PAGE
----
Austin: Columbia Law School Professor James S. Liebman will appear at the Texas Book Festival in Austin on Sunday, October 26th at 3:30 PM in the CSPAN location to discuss his book about the wrongful execution of Carlos DeLuna, The Wrong Carlos: Anatomy of a Wrongful Execution. Mike Farrell will be moderating.  More details coming soon.

National: Murder Victims’ Families for Reconciliation will hold its 2014 Member Meeting in Chapel Hill, North Carolina on Saturday, October 25th.  This meeting will provide opportunities to learn from leaders in the anti-death penalty movement and leaders who work with victims/survivors. More information is available here.

Support our work to end the death penalty
TCADP depends on your generosity to support all of the events and programs described above. Your gift of $50 or $100 will go a long way toward defraying the costs of the 15 events we’ve organized in the last 8 days. Donate now.

Consider becoming a Partner for Justice with a recurring monthly donation.

Thank you for supporting our mission to end the death penalty in Texas!

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03 September 2014 ~ Comments Off

Get the latest news from TCADP in our September 2014 Alert

In this edition:
Scheduled executions: State of Texas set to carry out first executions in four months
Support clemency for Max Soffar: Urgent request for dying man on death row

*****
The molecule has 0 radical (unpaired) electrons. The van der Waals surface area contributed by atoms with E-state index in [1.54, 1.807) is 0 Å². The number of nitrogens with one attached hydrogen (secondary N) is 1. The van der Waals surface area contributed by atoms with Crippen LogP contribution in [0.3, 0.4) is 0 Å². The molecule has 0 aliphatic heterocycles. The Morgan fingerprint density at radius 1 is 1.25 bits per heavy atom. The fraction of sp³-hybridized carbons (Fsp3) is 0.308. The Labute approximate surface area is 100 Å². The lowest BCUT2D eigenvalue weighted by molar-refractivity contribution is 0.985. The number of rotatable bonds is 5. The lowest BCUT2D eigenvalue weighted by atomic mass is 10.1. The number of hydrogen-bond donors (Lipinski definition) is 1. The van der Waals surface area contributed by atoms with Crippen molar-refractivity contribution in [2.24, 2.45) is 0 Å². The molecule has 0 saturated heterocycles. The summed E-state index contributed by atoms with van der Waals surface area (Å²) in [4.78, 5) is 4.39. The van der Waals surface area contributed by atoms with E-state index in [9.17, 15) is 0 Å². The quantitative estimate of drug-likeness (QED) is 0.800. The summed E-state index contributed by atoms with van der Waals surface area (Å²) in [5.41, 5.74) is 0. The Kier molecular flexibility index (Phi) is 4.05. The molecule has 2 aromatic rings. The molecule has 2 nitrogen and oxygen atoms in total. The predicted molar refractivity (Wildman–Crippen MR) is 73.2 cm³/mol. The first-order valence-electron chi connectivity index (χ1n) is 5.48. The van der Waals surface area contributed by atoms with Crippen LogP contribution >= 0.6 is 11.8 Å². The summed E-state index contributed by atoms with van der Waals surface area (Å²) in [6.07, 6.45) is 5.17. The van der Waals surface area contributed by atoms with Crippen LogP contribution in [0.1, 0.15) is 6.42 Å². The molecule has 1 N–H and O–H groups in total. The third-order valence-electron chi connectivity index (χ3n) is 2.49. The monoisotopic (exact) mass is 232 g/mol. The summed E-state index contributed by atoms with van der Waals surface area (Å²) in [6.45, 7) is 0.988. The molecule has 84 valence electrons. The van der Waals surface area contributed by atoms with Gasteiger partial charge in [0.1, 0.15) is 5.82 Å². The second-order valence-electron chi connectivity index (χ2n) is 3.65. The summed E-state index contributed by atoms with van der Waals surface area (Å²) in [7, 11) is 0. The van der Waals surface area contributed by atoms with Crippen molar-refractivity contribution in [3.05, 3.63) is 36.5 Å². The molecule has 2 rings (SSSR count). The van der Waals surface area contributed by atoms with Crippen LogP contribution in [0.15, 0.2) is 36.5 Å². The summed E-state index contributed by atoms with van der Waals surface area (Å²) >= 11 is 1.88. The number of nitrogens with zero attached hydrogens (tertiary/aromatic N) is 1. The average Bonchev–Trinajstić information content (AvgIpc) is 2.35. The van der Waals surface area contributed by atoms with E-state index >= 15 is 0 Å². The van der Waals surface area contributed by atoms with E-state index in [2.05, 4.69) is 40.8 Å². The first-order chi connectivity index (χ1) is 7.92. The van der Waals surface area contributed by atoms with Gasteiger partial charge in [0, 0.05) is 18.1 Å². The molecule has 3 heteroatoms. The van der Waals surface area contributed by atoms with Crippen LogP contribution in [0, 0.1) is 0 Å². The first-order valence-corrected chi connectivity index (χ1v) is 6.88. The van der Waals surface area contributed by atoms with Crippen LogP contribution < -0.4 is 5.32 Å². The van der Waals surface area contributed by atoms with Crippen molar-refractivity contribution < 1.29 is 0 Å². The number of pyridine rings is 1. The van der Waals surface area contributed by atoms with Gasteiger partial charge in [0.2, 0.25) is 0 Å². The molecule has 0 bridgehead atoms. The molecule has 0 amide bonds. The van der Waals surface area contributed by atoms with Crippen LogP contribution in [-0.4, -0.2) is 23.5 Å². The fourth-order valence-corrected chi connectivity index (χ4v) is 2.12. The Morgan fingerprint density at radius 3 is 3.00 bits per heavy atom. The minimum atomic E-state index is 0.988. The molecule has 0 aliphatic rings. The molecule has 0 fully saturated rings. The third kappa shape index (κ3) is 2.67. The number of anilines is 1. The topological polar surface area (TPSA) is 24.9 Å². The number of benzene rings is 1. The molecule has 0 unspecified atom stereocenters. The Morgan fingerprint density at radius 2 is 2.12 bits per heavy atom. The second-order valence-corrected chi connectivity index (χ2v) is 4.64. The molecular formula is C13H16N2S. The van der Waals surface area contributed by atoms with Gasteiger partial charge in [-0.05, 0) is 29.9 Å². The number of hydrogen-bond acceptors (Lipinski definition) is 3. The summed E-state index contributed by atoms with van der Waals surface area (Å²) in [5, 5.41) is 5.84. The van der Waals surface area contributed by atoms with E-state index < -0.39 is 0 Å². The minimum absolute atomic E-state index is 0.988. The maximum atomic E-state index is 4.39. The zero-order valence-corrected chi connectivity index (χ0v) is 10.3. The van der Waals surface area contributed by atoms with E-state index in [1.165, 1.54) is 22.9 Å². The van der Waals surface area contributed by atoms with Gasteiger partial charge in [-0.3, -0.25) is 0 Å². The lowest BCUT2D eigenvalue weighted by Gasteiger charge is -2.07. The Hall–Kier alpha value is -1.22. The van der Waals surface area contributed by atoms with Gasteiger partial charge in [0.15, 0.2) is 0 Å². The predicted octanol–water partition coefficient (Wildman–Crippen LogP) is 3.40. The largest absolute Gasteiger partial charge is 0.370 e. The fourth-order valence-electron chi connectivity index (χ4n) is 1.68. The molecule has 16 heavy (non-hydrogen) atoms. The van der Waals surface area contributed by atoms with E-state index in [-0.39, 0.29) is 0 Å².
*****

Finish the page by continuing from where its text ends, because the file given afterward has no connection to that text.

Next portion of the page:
Announcements: Seeking Lobby Corps applications and Annual Award nominations
In case you missed it: DNA evidence exonerates two men in North Carolina after 30 years
Upcoming eventsCheck out our calendar for September and make plans to attend an event near you!

Scheduled executions
The State of Texas is scheduled to carry out its first executions in four months – and the state’s first since the horribly botched executions in Oklahoma and Arizona earlier this year. To date in 2014, Texas has executed seven people.  The Texas Department of Criminal Justice still refuses to identify the pharmacy or pharmacist now supplying the drug that will be used in executions.

On September 10, the State of Texas is scheduled to execute Willie Trottie for the 1993 murders of his former girlfriend Barbara Canada, and her brother, Titus, at the Canada family home in Houston. Canada’s mother and sister also were wounded in the attack.

On September 17, the State of Texas is scheduled to execute Lisa Ann Coleman, who was convicted a decade ago in Tarrant County in the starvation death of 9-year-old Davontae Williams. The boy’s mother, Marcella Williams, took a plea deal to avoid the death penalty and is serving a life sentence.

Attend a vigil in your community on the day of Texas executions. Information and updates on these cases will be available on our website and through Facebook and Twitter.

Support clemency for Max Soffar
Imagine spending 34 years in prison – most of them on death row in Texas – for a crime you didn’t commit.  Now imagine being told by doctors that in a matter of months, you will die of liver cancer.  That’s the situation facing Max Soffar, who will die behind bars before any court can exonerate him… unless the Texas Board of Pardons and Paroles and Texas Governor Rick Perry step in.  Learn more and take action today to support Max Soffar’s clemency petition.

Announcements: Seeking Lobby Corps applications and Annual Award nominations